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Saturday, July 21, 2012

Great Mall of China set to become world's largest

BERJAYA Land Bhd's (BLand) The Great Mall of China (GMOC) is set to outdo others for the bragging rights as the world's largest shopping mall.

And BLand has every reason to be confident of GMOC's success, particularly in 'terms of demand for space leasing' as Beijing has high per capital income of US$12,447 (RM39, 200) in 2011.

By the World Bank's standard, cosmopolitan Beijing is already considered a wealthy city, on par with London, New York or many other rich cities around the globe.

GMOC, the world's biggest integrated mall complex, is estimated to be worth about RM7.5 billion on a 32ha site in China's Hebei Province.

It is expected to be completed in five years. GMOC has strategically positioned itself in an area where massive integrated public transportation project is due to take place.

One notable project is a big subway station, which is expected to be completed in 2018, linking it to neighbouring TongZhou.

TongZhou is about 20km away, and the subway will bring its distance to GMOC within 2km, reducing travel time to mere minutes from half an hour now.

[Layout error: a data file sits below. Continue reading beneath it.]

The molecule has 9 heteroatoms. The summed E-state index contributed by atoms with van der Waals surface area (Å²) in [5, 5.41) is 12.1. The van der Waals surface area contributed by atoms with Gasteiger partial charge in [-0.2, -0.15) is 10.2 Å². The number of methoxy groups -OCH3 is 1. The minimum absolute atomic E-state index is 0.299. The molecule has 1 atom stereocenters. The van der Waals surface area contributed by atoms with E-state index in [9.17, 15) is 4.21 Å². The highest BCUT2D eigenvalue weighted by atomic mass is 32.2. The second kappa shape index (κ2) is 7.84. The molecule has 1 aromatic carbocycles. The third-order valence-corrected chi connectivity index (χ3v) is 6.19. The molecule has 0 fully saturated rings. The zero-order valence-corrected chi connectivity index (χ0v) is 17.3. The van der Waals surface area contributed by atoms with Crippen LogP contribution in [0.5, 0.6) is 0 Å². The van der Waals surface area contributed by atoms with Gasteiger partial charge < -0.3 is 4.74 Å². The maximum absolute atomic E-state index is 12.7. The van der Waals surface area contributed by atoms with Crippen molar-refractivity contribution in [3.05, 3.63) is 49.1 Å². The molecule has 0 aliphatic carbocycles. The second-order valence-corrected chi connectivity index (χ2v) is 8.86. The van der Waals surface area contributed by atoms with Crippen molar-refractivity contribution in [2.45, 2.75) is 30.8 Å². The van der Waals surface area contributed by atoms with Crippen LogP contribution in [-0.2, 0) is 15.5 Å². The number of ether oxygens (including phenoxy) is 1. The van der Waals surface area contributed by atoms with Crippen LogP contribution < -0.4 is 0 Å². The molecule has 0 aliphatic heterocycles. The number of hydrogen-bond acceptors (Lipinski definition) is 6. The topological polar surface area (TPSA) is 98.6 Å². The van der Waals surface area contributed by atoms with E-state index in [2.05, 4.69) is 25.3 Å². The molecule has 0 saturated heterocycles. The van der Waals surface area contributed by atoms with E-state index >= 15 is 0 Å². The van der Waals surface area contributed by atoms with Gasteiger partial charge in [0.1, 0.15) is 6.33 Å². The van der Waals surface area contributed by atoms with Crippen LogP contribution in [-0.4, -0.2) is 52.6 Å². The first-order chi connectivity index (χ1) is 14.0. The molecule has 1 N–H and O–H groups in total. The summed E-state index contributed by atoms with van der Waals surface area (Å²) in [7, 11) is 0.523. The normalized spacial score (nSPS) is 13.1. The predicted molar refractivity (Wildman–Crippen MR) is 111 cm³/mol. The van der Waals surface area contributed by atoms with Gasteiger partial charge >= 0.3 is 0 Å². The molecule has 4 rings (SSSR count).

Beijing's population of over 21 million people, excluding the population of its neighbouring cities such as Tian Jin, Hebei and Yan Jiao, which are also booming due to the country's sound economy, is expected to give rise to the project's popularity.

The vision for such a project of epic proportions is a timely investment by the Berjaya Group founder Tan Sri Vincent Tan.

Tan owns 49 per cent of BLand's subsidiary and GMOC operator Berjaya Great Mall of China Co Ltd (BGMOC) through Berjaya Times Square Cayman Ltd.

GMOC was planned at a time the Chinese market began witnessing a boom followed by the gross increase of the republic citizens' spending power worldwide.

Tan definitely knows his market.

The Berjaya Times Square, which is the eight largest building in the world in terms of floor area, is proof of the conglomerate's big dreams and visions.

Unlike other shopping malls in Beijing, which are mostly purely shopping driven, GMOC will be the first to break out of the ordinary shopping culture in China by housing three indoor theme parks.

GMOC will also impress its patrons with its many world-class amenities, including a multi-purpose convention hall to cater to all forms of business needs.